Luisa [user:field_middlename] Belli

Luisa Belli

Evaluation Officer
Food and Agriculture Organization, U.N.

My contributions

  • Improved evaluation capacities can benefit either the programmes evaluated, leading to better future planning and actions; or the evaluative thinking, methods and tools. 

    Participants to this discussion highlighted that some evaluation practices are more conducive to developing capacity than others. Participatory approaches in particular can potentially multiply the contribution to capacities of people involved in the process.

    Below is an overview on main points of the discussion:

    Evaluation and capacity development

    • Evaluation is first and foremost a learning process that involves the evaluators as well as the ‘evaluand’ stakeholders.
    • Learning is one of the most influential factors for the long-term
    • Dear members, 

      Below is a summary of the main points raised during the discussion. Many thanks to all participants!

      Luisa and Lavinia

      Evaluation and capacity development

      • Evaluation is first and foremost a learning process that involves the evaluators as well as the ‘evaluand’ stakeholders.
      • Learning is one of the most influential factors for the long-term sustainability of interventions.
      • Capacity development activities during the evaluation process may include, f.i., rebuilding the ToC with the evaluation stakeholders.
      • Learning and therefore capacity development are more limited when the evaluation stakeholders do not engage, or when the evaluator does not involve them. 
      • Evaluation can help identify training needs and provide mechanisms for better and more effective development of capacities.

      Participatory approaches in evaluation and capacity development

      • Involving stakeholders in the evaluation process influences the extent to which they will enhance their capacities as a direct result of the evaluation.
      • The soft skills of evaluators, such as communication and facilitation skills, are key when it comes to ensure effective participatory approaches; this may go beyond what can be taught in a classroom and requires a focused work on personal attitudes and a lot of practice.
      • Using consultative groups can be an effective way to involve stakeholders’ representatives throughout the evaluation process. It usually enhances the likelihood of them accepting and acting upon the recommendations.
      • Cited methods applied in participatory evaluations include: Outcome Harvesting, Resource Mapping, Institutional Mapping and Community Farm calendar.
      • The recently released “Inclusive Systemic Evaluation for Gender equality, Environments and Marginalized voices” offers a guide for developing capacities though participatory approaches. 

      A systemic and integrated approach across capacity development dimensions is key in supporting an evaluation culture in countries. In Kenya, for instance, evaluations at county level conducted under the EvalSDGs/EvalVision programme are targeting a wide range of stakeholders allowing a vertical integration of capacities and the emerging of an enabling environment for evaluation. Another example is the “Focelac” project in Costa Rica, which is targeting both individual and institutional capacities while at the same time creating a favourable environment for evaluation though promotion of norms and standard, data availability, etc.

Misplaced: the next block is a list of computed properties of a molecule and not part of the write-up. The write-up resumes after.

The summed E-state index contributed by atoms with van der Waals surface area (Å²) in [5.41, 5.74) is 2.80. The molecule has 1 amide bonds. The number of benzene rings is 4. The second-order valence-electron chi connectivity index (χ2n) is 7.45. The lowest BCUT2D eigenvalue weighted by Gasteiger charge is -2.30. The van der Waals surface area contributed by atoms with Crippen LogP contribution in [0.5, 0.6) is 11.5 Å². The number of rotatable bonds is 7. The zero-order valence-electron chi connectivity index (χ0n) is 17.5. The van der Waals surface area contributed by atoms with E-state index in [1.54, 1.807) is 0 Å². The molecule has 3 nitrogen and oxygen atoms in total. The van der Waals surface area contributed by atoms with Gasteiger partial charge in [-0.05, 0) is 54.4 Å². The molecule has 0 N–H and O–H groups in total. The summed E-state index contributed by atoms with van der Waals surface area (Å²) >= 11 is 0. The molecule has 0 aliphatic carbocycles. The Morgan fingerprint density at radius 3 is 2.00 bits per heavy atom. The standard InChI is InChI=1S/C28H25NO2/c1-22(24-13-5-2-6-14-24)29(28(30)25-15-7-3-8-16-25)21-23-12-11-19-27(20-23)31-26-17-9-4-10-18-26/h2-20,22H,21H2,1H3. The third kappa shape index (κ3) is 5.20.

To end with, some members shared their suggestions on how to evaluate training and capacity development, through a simplified version of the KirkPatrick model. Other templates that can be used to track the outcome of training events were also made available during the discussion. 

    • Dear EvalForward members,

      Thank you for engaging in this lively discussion and for sharing your experiences with evaluations that helped in developing capacities of evaluands and of beneficiaries.

      As evaluators, we know the difference it makes to truly engage with the evaluands and the programme team and how this influences the results and use of the evaluation. As Anis Ben Younes rightly said, evaluation in such cases becomes a learning process for all those who are involved, a process of sharing knowledge for the benefit of improving our actions, programmes and policies.

      The examples shared from Costa Rica and Kenya, where the capacity development and participatory aspects of evaluations are central, are proving how this approach is instrumental in supporting ownership on the evaluation at institutional level.  The experiences presented in using participatory methodologies such as outcome harvesting, resource mapping and institutional mapping helped communities in improving the use of their assets and knowledge.

      Certainly, there are still challenges to address, such as the lack of capacities of evaluators, the cases when evaluands and project officers refuse to get involved in the evaluation and evaluators that work in isolation and do not engage.

      Feel free to keep sharing your lessons and experiences on developing capacities of evaluands and other actors through the evaluation process.  

      As mentioned, we are working on a capacity development evaluation framework that we are going to pilot in upcoming evaluations to see how this can be applied to evaluation of different types such as project, strategic, thematic and country programme evaluations.

      Please note that we will draft a summary of all contributions and resources shared by participants and circulate it through the Community. 

      Luisa and Lavinia